Toward a Better Understanding of the Legend of Growing Pains
“Oh yes, I am wise, but it’s wisdom born of pain. — “I Am Woman,” Helen Reddy
“Gain from pain” is not a new concept. The notion can be traced back several millennia to “The Ethics of the Fathers: Pirkei Avot,” a book of the Jewish Mishnah. It presents moral advice and insights of the leading rabbinical scholars of different generations, such as Ben Hei Hei’s, “According to the pain is the gain” (5:21).
Robert Herrick emphasized the premise in the 17th century when he wrote, “If little labour, little are our gains: Man’s fortunes are according to his pains.” Jane Fonda popularized the “no pain, no gain” refrain in her workout videos of the early 1980s. Friedrich Nietzsche’s adage, “That which does not kill us makes us stronger,” advances the postulation to the extreme.
Last Saturday marked the anniversary of the delivery of my ALS diagnosis. As in years past, I reflected upon some existential questions. I pondered who I am, what I am, where I am, and why I am. ALS factors into the answer to each.
During this contemplation, my mind kept circling back to the day that news was conveyed. Remembering that surreal event, I couldn’t help but draw comparisons between my former self and today’s much-altered version. With Reddy’s lyrics spinning in my brain, I wondered if the pain of ALS has borne anything remotely positive in my life.
Physically speaking, the answer is an obvious, resounding no. Immediately prior to ALS’ intrusion, I stood 6 feet, 2 inches tall on a fit, 205-pound frame. Now my maximum head height — achieved by adjusting my power wheelchair to its loftiest position — is 5 feet, 5 inches, and I weigh in at a bony 175 pounds. I had a projecting voice, yet now a whisper may challenge me. Once I could run, jump, swim, and dance. Today, I can’t pick myself off the floor.
That leaves the “wisdom” side. I am not so presumptuous to claim that I am wise in any absolute sense. But the lyrics resonate with me on a relative basis. I believe that I’ve become wiser since ALS began inflicting its pain. At a minimum, my outlook on life is through refined optics.
Take happiness, for example. I’ve gone from thinking — a la the Declaration of Independence — that it’s an elusive pursuit to believing it to be conditional happenstance. I no longer selfishly chase it via possessions or escapades. Rather, I wait for factors to align themselves. I am happy more often now than ever in the past. The two circumstances that generate the most delight in me, and for the longest duration, are when those in my life are happy, and whenever I am consciously in the presence of God.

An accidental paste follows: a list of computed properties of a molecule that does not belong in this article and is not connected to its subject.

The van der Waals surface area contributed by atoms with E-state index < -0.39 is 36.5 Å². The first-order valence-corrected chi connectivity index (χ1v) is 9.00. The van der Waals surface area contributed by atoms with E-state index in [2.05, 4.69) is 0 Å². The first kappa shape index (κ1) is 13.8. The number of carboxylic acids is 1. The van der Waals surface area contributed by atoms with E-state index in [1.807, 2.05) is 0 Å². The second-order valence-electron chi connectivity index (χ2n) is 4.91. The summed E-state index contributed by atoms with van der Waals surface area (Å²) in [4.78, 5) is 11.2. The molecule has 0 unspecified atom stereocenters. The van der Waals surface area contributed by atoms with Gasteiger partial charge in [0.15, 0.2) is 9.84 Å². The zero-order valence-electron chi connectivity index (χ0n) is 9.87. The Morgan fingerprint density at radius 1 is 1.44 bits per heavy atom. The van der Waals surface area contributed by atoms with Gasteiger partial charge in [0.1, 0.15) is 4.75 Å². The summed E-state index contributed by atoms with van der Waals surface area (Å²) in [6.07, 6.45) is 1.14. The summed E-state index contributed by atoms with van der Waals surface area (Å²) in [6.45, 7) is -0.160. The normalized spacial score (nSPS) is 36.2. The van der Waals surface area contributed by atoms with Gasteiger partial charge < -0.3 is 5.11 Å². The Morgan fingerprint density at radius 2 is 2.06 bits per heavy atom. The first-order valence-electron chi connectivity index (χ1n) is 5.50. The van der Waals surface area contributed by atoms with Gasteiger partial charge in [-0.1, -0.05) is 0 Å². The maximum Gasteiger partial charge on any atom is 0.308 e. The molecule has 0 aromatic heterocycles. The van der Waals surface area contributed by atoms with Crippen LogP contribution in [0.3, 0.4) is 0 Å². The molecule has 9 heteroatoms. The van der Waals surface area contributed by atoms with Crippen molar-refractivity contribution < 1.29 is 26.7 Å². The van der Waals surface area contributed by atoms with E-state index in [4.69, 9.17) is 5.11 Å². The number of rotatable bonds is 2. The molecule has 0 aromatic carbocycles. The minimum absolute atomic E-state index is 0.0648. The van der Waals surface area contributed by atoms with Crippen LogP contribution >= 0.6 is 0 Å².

A similar overhaul has taken place for me in the category of what I worry about. I just don’t fret about much anymore. I am content with whatever political party is in power. I am indifferent to who is the reigning champion in this or that sport. As long as my family’s security and well-being are predicted beyond my death, what else is important? In that regard, I am reminded of a shared moment with my dad.
In 1985, my father was dying from an aggressive, inoperable brain tumor. On a Sunday that November, he and I were watching our favorite football team on TV. After a series of stirring plays, I noticed my dad was unanimated. Sensing my bewilderment, he explained, pointing to his head, “Do you think I care about that with this going on? Let’s talk about how you kids will do when I’m gone.”
Happier and not as prone to stress and anxiety? Those are but two of multiple gains I’ve experienced coincidentally with the ALS chapter of my life. Is it possible the suffering that ALS has imposed is somehow partially offset, or even has strengthened me?
Doubtful, says clinical psychologist Noam Shpancer. Writing on the subject in Psychology Today, he states that “the bulk of psychological research on the topic shows that, as a rule, if you are stronger after hardship, it is probably despite, not because of the hardship.” He concludes with “Tender love and care toughen you up, because they nurture and strengthen your capacity to learn and adapt—including learning how to fight, and adapting to later hardship.”
I buy that. I have received, and continue to enjoy, an ample supply of tender love, for which I am eternally grateful. In fact, whereas pre-ALS I took most blessings for granted, I now appreciate and am thankful for everything bestowed upon me, from the profound to the subtle.
In that spirit, mindful that I am of closing the books on one more year of ALS, allow me to borrow from Kevin Bacon’s character Chip, in the movie “Animal House”:
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